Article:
The auger drive provides vast amounts of torque to the cutting head and the entire front end from hitch to main boom base has been heavily strengthened and modified to take the extreme forces exerted on the machine from the auger. Despite this, there are still some further strengthening works planned as the forces involved can clearly be seen as the boom and dipper deform during the cutting operation. I think that a standard excavator would not last long with this attachment mounted on it. With the Rosal terrain making up a mixture of steep slopes, wet holes, and deep peat, all sprinkled with granite bounders and solid outcrops below the surface, a durable track base was another key design requirement and in current form, the machine operates at a very respectable footprint of just 3psi, for extremely wet areas this can be further reduced with wider tracks, if required. The standard undercarriage did not survive the first six months of operation and in a recent update, Forest Machine Services from Northumberland fitted extra track skis, and made other modifications to reduce track wear and lessen the risk of track derailment. These are designed to keep the tracks running straight when travelling over rough ground and obstacles.

Kingwell Holdings stump auger
Kingwell Holdings stump auger

The machine is a powerhouse and utilises a Mercedes V8 engine with 420hp, so is easily capable of shredding large surface area tree stumps in both soft and hardwoods. It is currently clearing areas of all sizes and species with an average cycle time of just 40 seconds per stump.

The cab and upper body are almost unrecognisable from the original Daewoo. Next to the cabin on the front of the excavator is a full-sized door with a short walkway which gives access to all the inner workings and engine bay. Once inside I realised just how much thought had gone into the design and layout, with all the original electrics and hydraulics replaced. The hydraulics were laid out so that every hose and fitting was easily accessible, and the electrical system was at head height so that if the machine did get bogged the expensive electrical components were at the highest possible point to prevent any water damage.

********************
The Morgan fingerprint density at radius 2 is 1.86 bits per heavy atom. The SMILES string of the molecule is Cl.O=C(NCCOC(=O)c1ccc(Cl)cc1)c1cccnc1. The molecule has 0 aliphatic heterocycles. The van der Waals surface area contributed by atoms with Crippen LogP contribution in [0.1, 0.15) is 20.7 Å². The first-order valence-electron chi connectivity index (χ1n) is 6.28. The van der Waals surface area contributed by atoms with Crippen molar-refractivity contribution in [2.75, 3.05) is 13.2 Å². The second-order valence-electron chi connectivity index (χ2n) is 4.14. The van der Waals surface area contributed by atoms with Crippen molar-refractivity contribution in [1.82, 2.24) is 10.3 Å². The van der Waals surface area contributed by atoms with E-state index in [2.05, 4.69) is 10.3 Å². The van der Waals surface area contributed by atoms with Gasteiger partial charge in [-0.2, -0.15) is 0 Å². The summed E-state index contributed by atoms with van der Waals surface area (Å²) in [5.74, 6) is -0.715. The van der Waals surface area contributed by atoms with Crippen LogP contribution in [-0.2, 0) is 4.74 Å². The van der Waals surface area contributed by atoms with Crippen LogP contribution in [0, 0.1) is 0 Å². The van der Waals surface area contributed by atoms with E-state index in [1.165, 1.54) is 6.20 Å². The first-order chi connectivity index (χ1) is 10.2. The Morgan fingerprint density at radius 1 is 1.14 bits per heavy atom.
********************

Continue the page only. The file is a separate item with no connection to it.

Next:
Two hydraulic tanks and extra cooling have been installed so that the hydraulics run at just 60° no matter what the weather or how hard it is working. With all round access to the engine, hydraulic and drive pumps, servicing is a breeze. There is even a storage area for waterproof clothing, tools, spare parts and hoses. The fire system has been designed so that all areas are protected should a disaster occur.

Looking underneath the excavator I saw that even the chassis had been thought of, it resembled the hull of a boat and would easily slide over any obstacles when travelling.

I took the opportunity to speak to the operator, Michael Quirie. Before joining Kingwell Holdings, he had spent many years as an LGV driver and mobile chipper operator.

“I love operating the Stump Auger,” said Michael as he pointed to an area he had just completed. “Seeing the amount of ground I cover each day and the end result gives me an immense feeling of satisfaction, accomplishment and pride.”

Although the area is remote, he has his caravan nearby with mains electricity, so Michael is quite happy in his home from home. There is a ranger on site most days and the phone works in some areas of the forest. A lone working procedure is in place and a satellite phone is on hand for any emergencies – although many areas of Scotland are in a remote location, Rosal forest is just an hour and a half’s drive to Wick General Hospital for A&E services and the air ambulance is stationed at Aberdeen which is just a short flight away.

Kingwell Holdings stump auger